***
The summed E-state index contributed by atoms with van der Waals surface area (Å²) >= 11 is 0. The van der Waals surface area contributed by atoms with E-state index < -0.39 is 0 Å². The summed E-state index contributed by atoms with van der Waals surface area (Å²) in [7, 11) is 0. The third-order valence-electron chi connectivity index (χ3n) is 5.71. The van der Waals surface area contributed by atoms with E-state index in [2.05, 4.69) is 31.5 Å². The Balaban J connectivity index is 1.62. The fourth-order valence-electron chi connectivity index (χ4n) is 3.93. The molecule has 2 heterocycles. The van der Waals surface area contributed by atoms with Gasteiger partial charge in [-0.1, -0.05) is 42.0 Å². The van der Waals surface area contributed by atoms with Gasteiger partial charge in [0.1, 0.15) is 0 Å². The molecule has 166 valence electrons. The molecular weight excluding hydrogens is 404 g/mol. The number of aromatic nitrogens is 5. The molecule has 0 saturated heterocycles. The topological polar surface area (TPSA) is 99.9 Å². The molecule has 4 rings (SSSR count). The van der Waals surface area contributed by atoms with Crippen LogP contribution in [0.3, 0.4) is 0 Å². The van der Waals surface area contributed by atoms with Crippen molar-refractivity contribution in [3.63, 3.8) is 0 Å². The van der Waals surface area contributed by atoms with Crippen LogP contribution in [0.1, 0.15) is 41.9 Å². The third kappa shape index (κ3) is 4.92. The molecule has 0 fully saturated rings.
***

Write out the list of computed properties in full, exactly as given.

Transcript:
The summed E-state index contributed by atoms with van der Waals surface area (Å²) >= 11 is 0. The van der Waals surface area contributed by atoms with E-state index < -0.39 is 0 Å². The summed E-state index contributed by atoms with van der Waals surface area (Å²) in [7, 11) is 0. The third-order valence-electron chi connectivity index (χ3n) is 5.71. The van der Waals surface area contributed by atoms with E-state index in [2.05, 4.69) is 31.5 Å². The Balaban J connectivity index is 1.62. The fourth-order valence-electron chi connectivity index (χ4n) is 3.93. The molecule has 2 heterocycles. The van der Waals surface area contributed by atoms with Gasteiger partial charge in [-0.1, -0.05) is 42.0 Å². The van der Waals surface area contributed by atoms with Gasteiger partial charge in [0.1, 0.15) is 0 Å². The molecule has 166 valence electrons. The molecular weight excluding hydrogens is 404 g/mol. The number of aromatic nitrogens is 5. The molecule has 0 saturated heterocycles. The topological polar surface area (TPSA) is 99.9 Å². The molecule has 4 rings (SSSR count). The van der Waals surface area contributed by atoms with Crippen LogP contribution in [0.3, 0.4) is 0 Å². The van der Waals surface area contributed by atoms with Crippen molar-refractivity contribution in [3.63, 3.8) is 0 Å². The van der Waals surface area contributed by atoms with Crippen LogP contribution in [0.1, 0.15) is 41.9 Å². The third kappa shape index (κ3) is 4.92. The molecule has 0 fully saturated rings.